Please see your scanning software documenation
to learn how to adjust the following controls.
Scanned images, which are composed of pixels,
are represented as bits and bytes (a byte equals 8 bits.) In addition,
each pixel is represted by a bit-based number which is assigned
a value in a color table. The number of bits assigned to each
pixel is called color depth or bit depth.
When there is is only one bit of computer memory
assigned to each pixel, only two values may be represented, usually
black or white. When 8 bits are used to define each pixel, 256
color values are possible. When 24 bits are used for each pixel,
16.7 million colors are possible. We recommend you scan at 8-Bit
for black and white (to account for shades of grey,) and at 24-Bit
for full color.
The resolution of scanned images is described
in terms of DPI (dots per inch.) The scanning resolution should
be high enough for the use of the image, but not so high as to
waste storage space. Most print work requires images at 300 to
Do not scan at a higher resolution than the native
resolution of the scanner (eg. Epson 2400 Photo's native resolution
is right there in the name - 2400 dpi.) Scanning at a higher resolution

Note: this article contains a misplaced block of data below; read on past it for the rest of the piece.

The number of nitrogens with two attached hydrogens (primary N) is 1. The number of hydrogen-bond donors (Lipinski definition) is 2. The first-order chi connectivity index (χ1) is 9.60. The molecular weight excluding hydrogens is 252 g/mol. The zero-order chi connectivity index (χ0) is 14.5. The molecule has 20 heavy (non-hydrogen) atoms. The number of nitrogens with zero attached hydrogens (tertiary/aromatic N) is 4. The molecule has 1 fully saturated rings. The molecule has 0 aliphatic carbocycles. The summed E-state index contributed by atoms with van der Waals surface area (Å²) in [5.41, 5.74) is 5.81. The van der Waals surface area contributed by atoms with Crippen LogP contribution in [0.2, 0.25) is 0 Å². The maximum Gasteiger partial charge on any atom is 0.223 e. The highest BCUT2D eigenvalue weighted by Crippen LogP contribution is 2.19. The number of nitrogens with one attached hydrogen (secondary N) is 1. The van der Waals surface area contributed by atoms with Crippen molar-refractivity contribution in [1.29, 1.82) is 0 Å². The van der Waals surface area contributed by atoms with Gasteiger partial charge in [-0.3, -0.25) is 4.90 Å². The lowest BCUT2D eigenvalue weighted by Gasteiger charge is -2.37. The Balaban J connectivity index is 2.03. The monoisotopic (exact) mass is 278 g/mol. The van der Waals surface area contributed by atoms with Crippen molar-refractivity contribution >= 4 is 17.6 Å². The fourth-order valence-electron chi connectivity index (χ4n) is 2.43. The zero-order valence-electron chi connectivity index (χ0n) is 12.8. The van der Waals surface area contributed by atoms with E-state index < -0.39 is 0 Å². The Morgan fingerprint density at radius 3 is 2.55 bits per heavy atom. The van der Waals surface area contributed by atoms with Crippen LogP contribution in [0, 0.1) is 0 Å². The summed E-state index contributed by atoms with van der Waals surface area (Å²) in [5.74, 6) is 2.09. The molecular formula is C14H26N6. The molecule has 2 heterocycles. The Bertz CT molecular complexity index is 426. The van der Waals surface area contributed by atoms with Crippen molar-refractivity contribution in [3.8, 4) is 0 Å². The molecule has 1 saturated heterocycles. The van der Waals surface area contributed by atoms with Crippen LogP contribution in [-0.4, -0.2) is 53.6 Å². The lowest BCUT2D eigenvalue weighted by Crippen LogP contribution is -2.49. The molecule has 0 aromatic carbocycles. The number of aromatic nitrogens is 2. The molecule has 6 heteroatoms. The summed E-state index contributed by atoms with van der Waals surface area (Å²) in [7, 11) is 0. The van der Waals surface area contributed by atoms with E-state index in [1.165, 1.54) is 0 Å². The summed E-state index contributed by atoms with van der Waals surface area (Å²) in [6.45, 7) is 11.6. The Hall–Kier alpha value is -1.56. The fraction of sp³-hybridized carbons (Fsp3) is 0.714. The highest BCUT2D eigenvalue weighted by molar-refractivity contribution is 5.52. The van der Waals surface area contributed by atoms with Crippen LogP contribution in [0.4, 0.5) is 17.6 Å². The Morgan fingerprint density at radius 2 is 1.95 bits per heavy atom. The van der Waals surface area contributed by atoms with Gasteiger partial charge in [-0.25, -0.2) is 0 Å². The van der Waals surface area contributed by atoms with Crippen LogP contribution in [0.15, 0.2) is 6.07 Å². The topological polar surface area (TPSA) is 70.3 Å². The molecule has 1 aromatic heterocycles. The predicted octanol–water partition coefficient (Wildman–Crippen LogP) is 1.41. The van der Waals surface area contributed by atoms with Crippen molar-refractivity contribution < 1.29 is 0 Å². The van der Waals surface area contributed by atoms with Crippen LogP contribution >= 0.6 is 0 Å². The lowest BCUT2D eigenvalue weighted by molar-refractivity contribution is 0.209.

can cause blurriness.
Adjust your scanning resolution if you want to
enlarge or reduce that image size. For example, if you want an
image at 300 dpi and at twice the original size, scan at 600 dpi.
TONAL RANGE FOR PRINT
A scanned image, when optimized for a computer
monitor, may have a tonal range of 0% (pure white) to 100% (pure
black.) When scanning for print, the tonal range must be adjusted
for press conditions.
Dot gain (the phenomenon of halftone dots printing
larger on paper than they are on films or plates, reducing detail
and lowering contrast) will dictate a maximum value of about 85-92%,
depending on the press conditions and paper stock. The tolerance
of the platemaking process will dictate a minimum value of 3-5%.
For a photo with full tonal range, you need to decrease the contrast
in your scanning histogram.
MORE ABOUT COLOR IMAGES
Scanners and computer monitors use a color space
called RGB (red-green-blue.) RGB is a system which combines red,
green and blue light to make all colors. However, a printing press
uses a different color system, called CMYK (cyan-magenta-yellow-black.)
CMYK combines translucent inks on paper to make all the various
colors. After you scan your color image into your imaging software
(such as Photoshop,) you will need to convert the file from RGB
to CMYK. See your imaging software documentation about the various
options available to you. Different methods (for example, Undercolor
Removal versus Gray Component Replacement) can have different